Communion—and especially weekly communion—ought to raise painful questions: Why are Christian churches separated from each other? Why does the world, and the church itself, remain so sinful and broken, despite God’s promises of unity and new life? Are we really eating the Lord’s meal when we gather, or has it become nothing more than another community meal?

I share Byars’ commitment to weekly communion. More than once, students have asked me why no one introduced them earlier to Calvin’s beautiful vision of the Holy Spirit lifting us up to heaven when we receive the bread and cup. When they become pastors, some help their congregations discover weekly communion.

But I believe that eucharistic renewal will be incomplete unless it is accompanied by deeper commitment in the church to disciplines of self-examination and confession. The Lord’s Supper can give life only if we learn to die to all that separates us from God and each other. I’d like Byars to talk more about the fear and trembling that also belong to encountering the risen Lord.

The Rev. Dr. John P. Burgess is the James Henry Snowden Professor of Systematic Theology. An ordained Presbyterian minister, Burgess was a Fulbright Scholar to Russia in the fall of 2011, and a Luce Fellow in Theology for 2012. These awards supported his current research on the role of the Russian Orthodox Church in shaping a new national identity for post-communist Russia. Additionally, Burgess is a research fellow at the Center of Theological Inquiry during the 2014-2015 academic year.

Comments

11/18 2014

Church Planting and Fresh Expressions: What Kind of Service Comes First?

Print Friendly
Taken during the morning of the Fresh Expressions Event at Pittsburgh Seminary

Taken during the morning of the Fresh Expressions Event at Pittsburgh Seminary

On Nov. 14, 2014, pastors and lay-leaders came from all around our region to Pittsburgh Theological Seminary to attend a Fresh Expressions Vision Day. Having originated in the Church of England ten years ago, Fresh Expressions is a movement which encourages the formation of new Christian communities that connect with our changing culture. Though they exist alongside and are complementary to existing forms of Church, these new communities exist primarily for the benefit of people who aren’t yet members of the Church, a segment of the population that continues to grow in the United States.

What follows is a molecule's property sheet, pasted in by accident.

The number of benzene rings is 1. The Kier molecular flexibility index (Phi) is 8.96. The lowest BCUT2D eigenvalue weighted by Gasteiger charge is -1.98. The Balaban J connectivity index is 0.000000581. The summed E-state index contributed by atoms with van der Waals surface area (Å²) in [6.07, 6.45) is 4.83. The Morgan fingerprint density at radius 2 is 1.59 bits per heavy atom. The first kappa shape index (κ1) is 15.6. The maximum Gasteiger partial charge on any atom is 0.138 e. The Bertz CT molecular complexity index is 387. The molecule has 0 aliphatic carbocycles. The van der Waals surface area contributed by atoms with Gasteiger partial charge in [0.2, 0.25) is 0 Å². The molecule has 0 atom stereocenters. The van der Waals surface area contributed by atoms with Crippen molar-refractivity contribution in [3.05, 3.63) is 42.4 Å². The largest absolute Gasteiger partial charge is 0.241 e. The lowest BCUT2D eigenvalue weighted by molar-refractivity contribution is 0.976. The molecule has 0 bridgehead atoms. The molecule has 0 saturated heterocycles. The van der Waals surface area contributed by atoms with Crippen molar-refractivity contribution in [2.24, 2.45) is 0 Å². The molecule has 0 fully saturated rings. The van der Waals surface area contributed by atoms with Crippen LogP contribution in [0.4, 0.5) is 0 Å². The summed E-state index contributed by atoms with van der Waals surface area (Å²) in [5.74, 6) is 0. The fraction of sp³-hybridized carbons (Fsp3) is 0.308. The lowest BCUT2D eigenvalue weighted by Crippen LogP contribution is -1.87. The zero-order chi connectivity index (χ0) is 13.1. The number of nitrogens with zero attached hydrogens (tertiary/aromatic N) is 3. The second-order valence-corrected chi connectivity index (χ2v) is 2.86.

As we heard leaders of Fresh Expressions US share lessons they’ve learned from Fresh Expressions in the UK, I was struck by the wisdom and simplicity of their relational approach to forming new Christian communities. In ministries like the Tobacco Trail Church and The Gaming Grotto, Christian community emerged among groups of people who gathered around common interests like running or video games. These new communities weren’t started by larger churches seeking to extend their brand or by denominations trying to strategically position themselves in growing neighborhoods. Instead, they were started by people who followed as God led them deeper into relationship with real people in their contexts. By taking postures in which they listened and obeyed, they allowed God’s desires for these new communities to emerge.